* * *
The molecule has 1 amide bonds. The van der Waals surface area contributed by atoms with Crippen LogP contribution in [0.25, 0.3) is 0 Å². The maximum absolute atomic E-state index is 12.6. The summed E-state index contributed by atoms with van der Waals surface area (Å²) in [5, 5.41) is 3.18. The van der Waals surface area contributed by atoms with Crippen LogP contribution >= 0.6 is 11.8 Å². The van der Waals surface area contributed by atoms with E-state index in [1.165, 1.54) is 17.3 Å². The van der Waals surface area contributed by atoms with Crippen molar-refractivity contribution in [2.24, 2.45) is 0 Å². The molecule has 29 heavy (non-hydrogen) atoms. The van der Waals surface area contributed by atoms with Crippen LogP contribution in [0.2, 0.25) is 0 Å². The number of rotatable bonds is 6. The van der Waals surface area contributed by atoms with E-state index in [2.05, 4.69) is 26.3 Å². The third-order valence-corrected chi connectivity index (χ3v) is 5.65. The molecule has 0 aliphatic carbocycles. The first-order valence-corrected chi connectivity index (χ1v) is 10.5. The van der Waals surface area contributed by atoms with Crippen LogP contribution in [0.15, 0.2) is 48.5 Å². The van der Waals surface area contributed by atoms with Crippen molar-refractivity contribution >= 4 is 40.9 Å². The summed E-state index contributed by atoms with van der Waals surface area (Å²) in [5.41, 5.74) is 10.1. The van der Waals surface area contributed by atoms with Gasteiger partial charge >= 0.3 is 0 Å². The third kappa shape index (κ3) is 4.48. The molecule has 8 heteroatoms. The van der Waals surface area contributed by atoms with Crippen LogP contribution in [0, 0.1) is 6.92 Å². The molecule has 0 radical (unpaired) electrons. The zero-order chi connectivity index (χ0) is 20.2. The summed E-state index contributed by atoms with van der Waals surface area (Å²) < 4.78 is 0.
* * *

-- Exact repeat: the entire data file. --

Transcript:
The molecule has 1 amide bonds. The van der Waals surface area contributed by atoms with Crippen LogP contribution in [0.25, 0.3) is 0 Å². The maximum absolute atomic E-state index is 12.6. The summed E-state index contributed by atoms with van der Waals surface area (Å²) in [5, 5.41) is 3.18. The van der Waals surface area contributed by atoms with Crippen LogP contribution >= 0.6 is 11.8 Å². The van der Waals surface area contributed by atoms with E-state index in [1.165, 1.54) is 17.3 Å². The van der Waals surface area contributed by atoms with Crippen molar-refractivity contribution in [2.24, 2.45) is 0 Å². The molecule has 29 heavy (non-hydrogen) atoms. The van der Waals surface area contributed by atoms with Crippen LogP contribution in [0.2, 0.25) is 0 Å². The number of rotatable bonds is 6. The van der Waals surface area contributed by atoms with E-state index in [2.05, 4.69) is 26.3 Å². The third-order valence-corrected chi connectivity index (χ3v) is 5.65. The molecule has 0 aliphatic carbocycles. The first-order valence-corrected chi connectivity index (χ1v) is 10.5. The van der Waals surface area contributed by atoms with Crippen LogP contribution in [0.15, 0.2) is 48.5 Å². The van der Waals surface area contributed by atoms with Crippen molar-refractivity contribution >= 4 is 40.9 Å². The summed E-state index contributed by atoms with van der Waals surface area (Å²) in [5.41, 5.74) is 10.1. The van der Waals surface area contributed by atoms with Gasteiger partial charge >= 0.3 is 0 Å². The third kappa shape index (κ3) is 4.48. The molecule has 8 heteroatoms. The van der Waals surface area contributed by atoms with Crippen LogP contribution in [0, 0.1) is 6.92 Å². The molecule has 0 radical (unpaired) electrons. The zero-order chi connectivity index (χ0) is 20.2. The summed E-state index contributed by atoms with van der Waals surface area (Å²) < 4.78 is 0.